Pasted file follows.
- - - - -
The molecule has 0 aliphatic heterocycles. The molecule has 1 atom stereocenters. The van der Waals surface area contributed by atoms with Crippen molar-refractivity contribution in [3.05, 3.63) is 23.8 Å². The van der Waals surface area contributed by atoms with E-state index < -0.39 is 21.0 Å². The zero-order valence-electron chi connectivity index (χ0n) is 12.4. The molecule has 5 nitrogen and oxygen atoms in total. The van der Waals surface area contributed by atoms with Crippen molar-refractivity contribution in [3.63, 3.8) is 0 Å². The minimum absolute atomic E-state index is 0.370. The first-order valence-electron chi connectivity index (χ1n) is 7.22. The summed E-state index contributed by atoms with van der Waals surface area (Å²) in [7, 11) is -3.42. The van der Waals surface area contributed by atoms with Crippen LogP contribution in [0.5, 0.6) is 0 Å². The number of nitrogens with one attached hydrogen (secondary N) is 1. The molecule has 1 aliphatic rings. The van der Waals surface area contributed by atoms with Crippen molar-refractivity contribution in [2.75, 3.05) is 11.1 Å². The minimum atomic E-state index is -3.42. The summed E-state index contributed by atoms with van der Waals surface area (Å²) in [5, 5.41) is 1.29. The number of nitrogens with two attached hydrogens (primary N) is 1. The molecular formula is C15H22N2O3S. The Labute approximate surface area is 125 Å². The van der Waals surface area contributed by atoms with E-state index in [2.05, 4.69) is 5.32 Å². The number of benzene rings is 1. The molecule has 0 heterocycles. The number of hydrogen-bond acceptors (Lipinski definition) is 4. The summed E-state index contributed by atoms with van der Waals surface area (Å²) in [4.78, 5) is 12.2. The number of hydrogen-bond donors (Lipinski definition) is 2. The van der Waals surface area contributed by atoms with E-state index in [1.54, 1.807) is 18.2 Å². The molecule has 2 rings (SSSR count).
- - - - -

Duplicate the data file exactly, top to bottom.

The molecule has 0 aliphatic heterocycles. The molecule has 1 atom stereocenters. The van der Waals surface area contributed by atoms with Crippen molar-refractivity contribution in [3.05, 3.63) is 23.8 Å². The van der Waals surface area contributed by atoms with E-state index < -0.39 is 21.0 Å². The zero-order valence-electron chi connectivity index (χ0n) is 12.4. The molecule has 5 nitrogen and oxygen atoms in total. The van der Waals surface area contributed by atoms with Crippen molar-refractivity contribution in [3.63, 3.8) is 0 Å². The minimum absolute atomic E-state index is 0.370. The first-order valence-electron chi connectivity index (χ1n) is 7.22. The summed E-state index contributed by atoms with van der Waals surface area (Å²) in [7, 11) is -3.42. The van der Waals surface area contributed by atoms with Crippen LogP contribution in [0.5, 0.6) is 0 Å². The number of nitrogens with one attached hydrogen (secondary N) is 1. The molecule has 1 aliphatic rings. The van der Waals surface area contributed by atoms with Crippen molar-refractivity contribution in [2.75, 3.05) is 11.1 Å². The minimum atomic E-state index is -3.42. The summed E-state index contributed by atoms with van der Waals surface area (Å²) in [5, 5.41) is 1.29. The number of nitrogens with two attached hydrogens (primary N) is 1. The molecular formula is C15H22N2O3S. The Labute approximate surface area is 125 Å². The van der Waals surface area contributed by atoms with E-state index in [2.05, 4.69) is 5.32 Å². The number of benzene rings is 1. The molecule has 0 heterocycles. The number of hydrogen-bond acceptors (Lipinski definition) is 4. The summed E-state index contributed by atoms with van der Waals surface area (Å²) in [4.78, 5) is 12.2. The number of hydrogen-bond donors (Lipinski definition) is 2. The van der Waals surface area contributed by atoms with E-state index in [1.54, 1.807) is 18.2 Å². The molecule has 2 rings (SSSR count).